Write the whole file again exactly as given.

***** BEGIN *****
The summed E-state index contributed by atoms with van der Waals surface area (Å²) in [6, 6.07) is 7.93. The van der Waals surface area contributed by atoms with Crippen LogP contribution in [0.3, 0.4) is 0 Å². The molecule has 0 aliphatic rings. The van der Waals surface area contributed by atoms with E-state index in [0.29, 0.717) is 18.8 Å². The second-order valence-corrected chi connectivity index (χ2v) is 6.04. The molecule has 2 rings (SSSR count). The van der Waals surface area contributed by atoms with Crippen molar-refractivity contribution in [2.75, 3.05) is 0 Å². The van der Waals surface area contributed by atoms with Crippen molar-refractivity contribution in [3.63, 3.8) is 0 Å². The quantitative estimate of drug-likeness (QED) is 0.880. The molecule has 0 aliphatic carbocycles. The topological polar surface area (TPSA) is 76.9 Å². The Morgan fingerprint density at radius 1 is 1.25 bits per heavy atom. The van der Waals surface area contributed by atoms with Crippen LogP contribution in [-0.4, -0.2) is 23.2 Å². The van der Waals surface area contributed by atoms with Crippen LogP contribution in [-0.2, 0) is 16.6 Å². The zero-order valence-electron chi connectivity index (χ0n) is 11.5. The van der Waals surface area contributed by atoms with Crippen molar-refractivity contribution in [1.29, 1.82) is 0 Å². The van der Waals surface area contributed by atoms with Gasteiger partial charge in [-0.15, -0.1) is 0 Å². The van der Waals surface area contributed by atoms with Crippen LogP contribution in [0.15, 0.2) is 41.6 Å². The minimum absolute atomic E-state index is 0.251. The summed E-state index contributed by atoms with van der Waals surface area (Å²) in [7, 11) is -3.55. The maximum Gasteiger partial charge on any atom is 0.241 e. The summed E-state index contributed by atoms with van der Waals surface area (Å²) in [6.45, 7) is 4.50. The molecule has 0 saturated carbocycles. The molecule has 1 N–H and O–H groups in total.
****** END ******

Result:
The summed E-state index contributed by atoms with van der Waals surface area (Å²) in [6, 6.07) is 7.93. The van der Waals surface area contributed by atoms with Crippen LogP contribution in [0.3, 0.4) is 0 Å². The molecule has 0 aliphatic rings. The van der Waals surface area contributed by atoms with E-state index in [0.29, 0.717) is 18.8 Å². The second-order valence-corrected chi connectivity index (χ2v) is 6.04. The molecule has 2 rings (SSSR count). The van der Waals surface area contributed by atoms with Crippen molar-refractivity contribution in [2.75, 3.05) is 0 Å². The van der Waals surface area contributed by atoms with Crippen molar-refractivity contribution in [3.63, 3.8) is 0 Å². The quantitative estimate of drug-likeness (QED) is 0.880. The molecule has 0 aliphatic carbocycles. The topological polar surface area (TPSA) is 76.9 Å². The Morgan fingerprint density at radius 1 is 1.25 bits per heavy atom. The van der Waals surface area contributed by atoms with Crippen LogP contribution in [-0.4, -0.2) is 23.2 Å². The van der Waals surface area contributed by atoms with Crippen LogP contribution in [-0.2, 0) is 16.6 Å². The zero-order valence-electron chi connectivity index (χ0n) is 11.5. The van der Waals surface area contributed by atoms with Crippen molar-refractivity contribution in [1.29, 1.82) is 0 Å². The van der Waals surface area contributed by atoms with Gasteiger partial charge in [-0.15, -0.1) is 0 Å². The van der Waals surface area contributed by atoms with Crippen LogP contribution in [0.15, 0.2) is 41.6 Å². The minimum absolute atomic E-state index is 0.251. The summed E-state index contributed by atoms with van der Waals surface area (Å²) in [7, 11) is -3.55. The maximum Gasteiger partial charge on any atom is 0.241 e. The summed E-state index contributed by atoms with van der Waals surface area (Å²) in [6.45, 7) is 4.50. The molecule has 0 saturated carbocycles. The molecule has 1 N–H and O–H groups in total.